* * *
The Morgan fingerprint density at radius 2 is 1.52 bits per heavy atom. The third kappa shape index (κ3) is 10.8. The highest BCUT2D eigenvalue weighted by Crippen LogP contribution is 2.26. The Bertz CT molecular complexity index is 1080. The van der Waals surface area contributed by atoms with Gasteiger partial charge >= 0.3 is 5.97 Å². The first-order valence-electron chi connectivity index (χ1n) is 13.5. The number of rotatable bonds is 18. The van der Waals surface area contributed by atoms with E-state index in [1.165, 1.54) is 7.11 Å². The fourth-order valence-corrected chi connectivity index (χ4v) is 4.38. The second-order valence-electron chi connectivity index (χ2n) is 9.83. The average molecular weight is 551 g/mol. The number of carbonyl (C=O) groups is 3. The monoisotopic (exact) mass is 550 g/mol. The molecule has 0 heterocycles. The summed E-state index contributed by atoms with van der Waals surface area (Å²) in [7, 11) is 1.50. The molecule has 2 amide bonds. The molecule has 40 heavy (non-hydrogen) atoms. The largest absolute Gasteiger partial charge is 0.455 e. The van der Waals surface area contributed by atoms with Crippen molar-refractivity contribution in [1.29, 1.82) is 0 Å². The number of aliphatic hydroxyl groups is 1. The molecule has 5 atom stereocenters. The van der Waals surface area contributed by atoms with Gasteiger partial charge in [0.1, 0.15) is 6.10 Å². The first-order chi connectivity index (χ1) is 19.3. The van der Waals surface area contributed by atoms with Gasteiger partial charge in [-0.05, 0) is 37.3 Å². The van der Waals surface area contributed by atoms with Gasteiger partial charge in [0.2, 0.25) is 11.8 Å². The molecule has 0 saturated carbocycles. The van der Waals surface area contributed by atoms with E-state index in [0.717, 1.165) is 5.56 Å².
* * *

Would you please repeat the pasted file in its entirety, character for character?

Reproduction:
The Morgan fingerprint density at radius 2 is 1.52 bits per heavy atom. The third kappa shape index (κ3) is 10.8. The highest BCUT2D eigenvalue weighted by Crippen LogP contribution is 2.26. The Bertz CT molecular complexity index is 1080. The van der Waals surface area contributed by atoms with Gasteiger partial charge >= 0.3 is 5.97 Å². The first-order valence-electron chi connectivity index (χ1n) is 13.5. The number of rotatable bonds is 18. The van der Waals surface area contributed by atoms with E-state index in [1.165, 1.54) is 7.11 Å². The fourth-order valence-corrected chi connectivity index (χ4v) is 4.38. The second-order valence-electron chi connectivity index (χ2n) is 9.83. The average molecular weight is 551 g/mol. The number of carbonyl (C=O) groups is 3. The monoisotopic (exact) mass is 550 g/mol. The molecule has 0 heterocycles. The summed E-state index contributed by atoms with van der Waals surface area (Å²) in [7, 11) is 1.50. The molecule has 2 amide bonds. The molecule has 40 heavy (non-hydrogen) atoms. The largest absolute Gasteiger partial charge is 0.455 e. The van der Waals surface area contributed by atoms with Crippen molar-refractivity contribution in [1.29, 1.82) is 0 Å². The number of aliphatic hydroxyl groups is 1. The molecule has 5 atom stereocenters. The van der Waals surface area contributed by atoms with Gasteiger partial charge in [0.1, 0.15) is 6.10 Å². The first-order chi connectivity index (χ1) is 19.3. The van der Waals surface area contributed by atoms with Gasteiger partial charge in [-0.05, 0) is 37.3 Å². The van der Waals surface area contributed by atoms with Gasteiger partial charge in [0.2, 0.25) is 11.8 Å². The molecule has 0 saturated carbocycles. The van der Waals surface area contributed by atoms with E-state index in [0.717, 1.165) is 5.56 Å².